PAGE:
Cut fresh sage leaves should be stored in the refrigerator in a plastic bag or you may wrap them in a damp paper towel to maintain their freshness for as long as possible. They will usually last for three or four days.

Freshly picked sage leaves from your garden will keep for at least a week longer if stored under optimum conditions - wrapped in a damp paper towel and placed in a plastic bag in the refrigerator.

Ideas for using sage in cooking

Sage is not only ideal for flavouring meat or poultry dishes, it also goes well with cheese, apples and tomatoes. Try some of our ideas below.
  • Use to make your own homemade stuffing mixed with onion.
  • Use to flavour homemade vegetable soups.
  • Add to your homemade sausage mix or sausage stew.
  • Add some chopped sage leaves to macaroni cheese or other cheese dishes.
  • Sprinkle chopped sage leaves or dried sage onto toasted rustic or French bread rubbed with garlic and drizzled with olive oil.
  • Add to a fresh tomato and cheese salad.
  • Use sage to season and flavour any type of tomato sauce for pasta.
  • Add a small amount of fresh sage to a cheese omelette or frittata.
  • Sprinkle freshly cut sage leaves onto your pizza.
  • Use to flavour roast chicken or fish.
  • Use in a recipe for "saltimbocca", where sage leaves are rolled up with ham and veal and then fried in olive oil.
  • Fry sage leaves in butter to make a delicious sauce for pasta.
  • Use sage in your own homemade pâté recipe.
  • Add some chopped sage to your bread recipe.
  • Rub sage and garlic into pork chops before grilling.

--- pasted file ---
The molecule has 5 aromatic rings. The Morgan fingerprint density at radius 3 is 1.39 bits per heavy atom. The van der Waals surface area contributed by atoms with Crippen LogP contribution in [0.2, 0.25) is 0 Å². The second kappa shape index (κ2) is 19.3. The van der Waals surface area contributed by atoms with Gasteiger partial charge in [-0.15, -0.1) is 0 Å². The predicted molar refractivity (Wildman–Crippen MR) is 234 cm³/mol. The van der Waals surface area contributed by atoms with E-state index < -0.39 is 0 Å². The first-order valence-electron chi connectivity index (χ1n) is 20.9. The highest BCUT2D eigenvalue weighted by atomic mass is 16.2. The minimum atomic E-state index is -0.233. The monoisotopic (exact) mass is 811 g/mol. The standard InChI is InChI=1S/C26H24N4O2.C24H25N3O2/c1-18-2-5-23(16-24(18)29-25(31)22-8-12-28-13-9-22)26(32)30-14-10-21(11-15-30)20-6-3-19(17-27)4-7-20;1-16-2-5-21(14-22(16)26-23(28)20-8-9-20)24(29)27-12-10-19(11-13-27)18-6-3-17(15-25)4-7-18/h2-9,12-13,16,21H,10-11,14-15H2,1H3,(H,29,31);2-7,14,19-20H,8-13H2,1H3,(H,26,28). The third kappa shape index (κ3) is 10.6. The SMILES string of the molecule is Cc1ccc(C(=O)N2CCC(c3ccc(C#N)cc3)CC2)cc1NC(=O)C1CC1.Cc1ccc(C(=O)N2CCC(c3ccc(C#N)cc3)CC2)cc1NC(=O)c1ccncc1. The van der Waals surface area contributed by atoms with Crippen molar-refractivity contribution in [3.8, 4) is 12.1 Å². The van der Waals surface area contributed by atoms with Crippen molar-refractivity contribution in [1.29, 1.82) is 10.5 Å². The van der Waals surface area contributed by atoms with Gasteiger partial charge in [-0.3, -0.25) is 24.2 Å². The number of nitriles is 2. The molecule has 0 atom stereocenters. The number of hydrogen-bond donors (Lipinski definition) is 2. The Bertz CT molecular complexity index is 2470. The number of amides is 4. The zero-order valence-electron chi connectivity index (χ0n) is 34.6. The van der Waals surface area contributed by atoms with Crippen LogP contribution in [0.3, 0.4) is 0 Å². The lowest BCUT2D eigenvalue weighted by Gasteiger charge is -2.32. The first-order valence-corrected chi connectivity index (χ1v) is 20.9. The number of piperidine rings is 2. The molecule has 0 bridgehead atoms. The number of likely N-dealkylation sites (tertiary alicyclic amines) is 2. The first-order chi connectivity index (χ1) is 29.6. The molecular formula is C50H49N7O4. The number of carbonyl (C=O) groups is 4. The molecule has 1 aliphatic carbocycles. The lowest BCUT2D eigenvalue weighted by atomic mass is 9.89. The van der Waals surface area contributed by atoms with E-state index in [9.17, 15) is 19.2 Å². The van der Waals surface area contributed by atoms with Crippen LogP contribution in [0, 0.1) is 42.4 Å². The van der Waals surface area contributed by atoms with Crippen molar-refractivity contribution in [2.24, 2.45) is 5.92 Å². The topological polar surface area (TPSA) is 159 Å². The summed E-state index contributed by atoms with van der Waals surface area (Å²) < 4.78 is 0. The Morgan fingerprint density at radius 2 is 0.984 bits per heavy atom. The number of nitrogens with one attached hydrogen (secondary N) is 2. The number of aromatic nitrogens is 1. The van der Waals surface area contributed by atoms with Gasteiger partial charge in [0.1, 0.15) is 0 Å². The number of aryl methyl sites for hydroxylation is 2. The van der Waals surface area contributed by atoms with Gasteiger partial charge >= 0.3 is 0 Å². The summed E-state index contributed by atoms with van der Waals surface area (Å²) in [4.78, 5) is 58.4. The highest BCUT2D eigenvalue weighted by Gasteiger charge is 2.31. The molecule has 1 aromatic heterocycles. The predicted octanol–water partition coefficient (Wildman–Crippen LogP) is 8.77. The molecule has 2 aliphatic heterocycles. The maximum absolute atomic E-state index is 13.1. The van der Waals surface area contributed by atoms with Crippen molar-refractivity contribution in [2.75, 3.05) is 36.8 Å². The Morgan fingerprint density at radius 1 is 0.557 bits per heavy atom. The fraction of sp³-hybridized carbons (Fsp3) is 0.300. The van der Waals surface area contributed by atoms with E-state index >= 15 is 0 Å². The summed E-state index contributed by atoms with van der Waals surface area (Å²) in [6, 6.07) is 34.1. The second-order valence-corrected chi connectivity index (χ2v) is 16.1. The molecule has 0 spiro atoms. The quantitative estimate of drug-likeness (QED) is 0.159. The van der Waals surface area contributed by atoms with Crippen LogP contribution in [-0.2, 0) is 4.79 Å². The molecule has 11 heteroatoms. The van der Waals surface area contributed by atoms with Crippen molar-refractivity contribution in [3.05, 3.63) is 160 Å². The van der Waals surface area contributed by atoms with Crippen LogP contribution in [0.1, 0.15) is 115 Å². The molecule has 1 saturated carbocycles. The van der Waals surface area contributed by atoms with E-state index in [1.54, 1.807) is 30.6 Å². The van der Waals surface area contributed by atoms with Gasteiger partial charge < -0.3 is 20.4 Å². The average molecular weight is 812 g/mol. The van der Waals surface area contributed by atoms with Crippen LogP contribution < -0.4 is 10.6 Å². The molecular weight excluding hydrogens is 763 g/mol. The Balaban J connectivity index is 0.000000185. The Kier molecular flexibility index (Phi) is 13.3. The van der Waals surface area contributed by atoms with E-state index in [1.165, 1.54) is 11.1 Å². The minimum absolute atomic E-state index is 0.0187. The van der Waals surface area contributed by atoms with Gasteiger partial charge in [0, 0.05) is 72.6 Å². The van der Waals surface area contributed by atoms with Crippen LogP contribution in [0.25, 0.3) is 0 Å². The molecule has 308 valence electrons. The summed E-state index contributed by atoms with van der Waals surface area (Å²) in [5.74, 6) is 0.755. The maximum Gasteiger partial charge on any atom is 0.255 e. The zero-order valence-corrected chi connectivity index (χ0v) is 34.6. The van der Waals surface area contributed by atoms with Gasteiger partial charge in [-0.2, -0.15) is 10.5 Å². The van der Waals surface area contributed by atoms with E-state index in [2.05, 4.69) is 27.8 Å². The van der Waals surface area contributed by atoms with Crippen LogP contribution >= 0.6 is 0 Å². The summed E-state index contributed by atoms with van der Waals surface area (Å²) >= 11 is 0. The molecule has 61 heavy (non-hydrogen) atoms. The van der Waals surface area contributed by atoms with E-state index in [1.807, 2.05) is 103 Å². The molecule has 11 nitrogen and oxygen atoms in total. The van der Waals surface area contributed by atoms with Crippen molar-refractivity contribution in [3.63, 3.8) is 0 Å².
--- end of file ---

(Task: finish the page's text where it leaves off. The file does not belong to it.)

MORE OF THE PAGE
Sage Recipes

Four delicious recipes including pork chops with sage and citrus fruits, quick pork chops with sage and calves' livers with sage butter.

Pork Chops with Sage and Citrus Fruits

This main meal is so easy to prepare, healthy and delicious. Serve with roast potatoes, mashed potatoes or rice.

  • 4 pork loin chops
  • 2 oranges
  • 2 lemons
  • 2 crushed cloves of garlic
  • ½ pack of sage
  • 3 tbsp of balsamic vinegar
  • 2 tbsp of olive oil
  • salt and pepper
  1. Set the oven to 450°F (230°C).
  2. Place the pork chops in a large roasting tin and season slightly with salt and pepper on both sides.
  3. Halve the oranges and lemons, squeeze the juice out and pour it into a mixing bowl. Set the empty orange and lemon halves aside.
  4. Add the crushed garlic, chopped sage, vinegar and olive oil to the orange and lemon juice and mix all the ingredients together.
  5. Pour this mixture over the pork chops in the roasting tin.
  6. Place the orange and lemon halves amongst the pork chops along with the whole sage leaves.
  7. Place the tray into the preheated oven and roast the pork chops for 15 - 20 minutes.
  8. Remove the meat and keep warm.
  9. Place the roasting tray over a high heat and bring the sauce to a boil. Stir continuously and cook until the sauce has reduced to a desired consistency.
  10. Serve the pork chops with the sauce, a selection of steamed vegetables and rice or potatoes.

Calves' Liver with Herby Sage Butter and Caramelised Onions

The preparation of this dish can be quite tricky but then you wouldn't eat this dish every day and so it is well worth the effort.

  • thin slices of calves' liver
  • 3 oz (85 g) of butter
  • 2 sliced red onions
  • 8 fresh sage leaves, shredded
  • 1 tbsp of lemon juice
  • 2 tsp of balsamic vinegar
  • salt and pepper